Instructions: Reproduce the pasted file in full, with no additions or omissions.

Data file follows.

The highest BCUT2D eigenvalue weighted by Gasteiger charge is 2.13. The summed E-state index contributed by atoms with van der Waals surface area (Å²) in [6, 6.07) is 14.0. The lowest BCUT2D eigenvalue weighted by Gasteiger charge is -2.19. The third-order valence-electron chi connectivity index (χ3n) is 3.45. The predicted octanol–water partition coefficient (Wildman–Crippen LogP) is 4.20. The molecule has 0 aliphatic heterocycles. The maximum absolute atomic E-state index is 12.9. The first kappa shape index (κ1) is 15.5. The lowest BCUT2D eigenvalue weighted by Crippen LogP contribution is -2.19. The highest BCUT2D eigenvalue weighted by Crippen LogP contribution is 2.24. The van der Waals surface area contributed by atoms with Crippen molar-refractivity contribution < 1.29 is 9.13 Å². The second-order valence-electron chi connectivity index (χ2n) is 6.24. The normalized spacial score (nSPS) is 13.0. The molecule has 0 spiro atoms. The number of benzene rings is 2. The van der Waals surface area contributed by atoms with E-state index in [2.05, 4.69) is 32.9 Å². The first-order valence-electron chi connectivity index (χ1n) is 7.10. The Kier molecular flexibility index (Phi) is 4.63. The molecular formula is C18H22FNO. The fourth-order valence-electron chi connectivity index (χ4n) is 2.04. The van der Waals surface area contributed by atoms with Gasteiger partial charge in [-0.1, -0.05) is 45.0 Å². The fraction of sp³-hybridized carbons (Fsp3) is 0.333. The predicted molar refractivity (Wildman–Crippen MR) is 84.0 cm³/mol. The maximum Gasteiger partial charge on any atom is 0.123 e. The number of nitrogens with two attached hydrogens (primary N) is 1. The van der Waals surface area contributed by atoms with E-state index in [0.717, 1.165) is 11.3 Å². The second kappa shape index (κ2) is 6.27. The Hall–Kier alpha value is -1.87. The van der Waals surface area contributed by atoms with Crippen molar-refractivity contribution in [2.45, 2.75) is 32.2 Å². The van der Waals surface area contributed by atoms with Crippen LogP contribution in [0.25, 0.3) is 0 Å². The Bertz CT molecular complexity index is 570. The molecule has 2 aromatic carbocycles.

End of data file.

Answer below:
The highest BCUT2D eigenvalue weighted by Gasteiger charge is 2.13. The summed E-state index contributed by atoms with van der Waals surface area (Å²) in [6, 6.07) is 14.0. The lowest BCUT2D eigenvalue weighted by Gasteiger charge is -2.19. The third-order valence-electron chi connectivity index (χ3n) is 3.45. The predicted octanol–water partition coefficient (Wildman–Crippen LogP) is 4.20. The molecule has 0 aliphatic heterocycles. The maximum absolute atomic E-state index is 12.9. The first kappa shape index (κ1) is 15.5. The lowest BCUT2D eigenvalue weighted by Crippen LogP contribution is -2.19. The highest BCUT2D eigenvalue weighted by Crippen LogP contribution is 2.24. The van der Waals surface area contributed by atoms with Crippen molar-refractivity contribution < 1.29 is 9.13 Å². The second-order valence-electron chi connectivity index (χ2n) is 6.24. The normalized spacial score (nSPS) is 13.0. The molecule has 0 spiro atoms. The number of benzene rings is 2. The van der Waals surface area contributed by atoms with E-state index in [2.05, 4.69) is 32.9 Å². The first-order valence-electron chi connectivity index (χ1n) is 7.10. The Kier molecular flexibility index (Phi) is 4.63. The molecular formula is C18H22FNO. The fourth-order valence-electron chi connectivity index (χ4n) is 2.04. The van der Waals surface area contributed by atoms with Gasteiger partial charge in [-0.1, -0.05) is 45.0 Å². The fraction of sp³-hybridized carbons (Fsp3) is 0.333. The predicted molar refractivity (Wildman–Crippen MR) is 84.0 cm³/mol. The maximum Gasteiger partial charge on any atom is 0.123 e. The number of nitrogens with two attached hydrogens (primary N) is 1. The van der Waals surface area contributed by atoms with E-state index in [0.717, 1.165) is 11.3 Å². The second kappa shape index (κ2) is 6.27. The Hall–Kier alpha value is -1.87. The van der Waals surface area contributed by atoms with Crippen molar-refractivity contribution in [2.45, 2.75) is 32.2 Å². The van der Waals surface area contributed by atoms with Crippen LogP contribution in [0.25, 0.3) is 0 Å². The Bertz CT molecular complexity index is 570. The molecule has 2 aromatic carbocycles.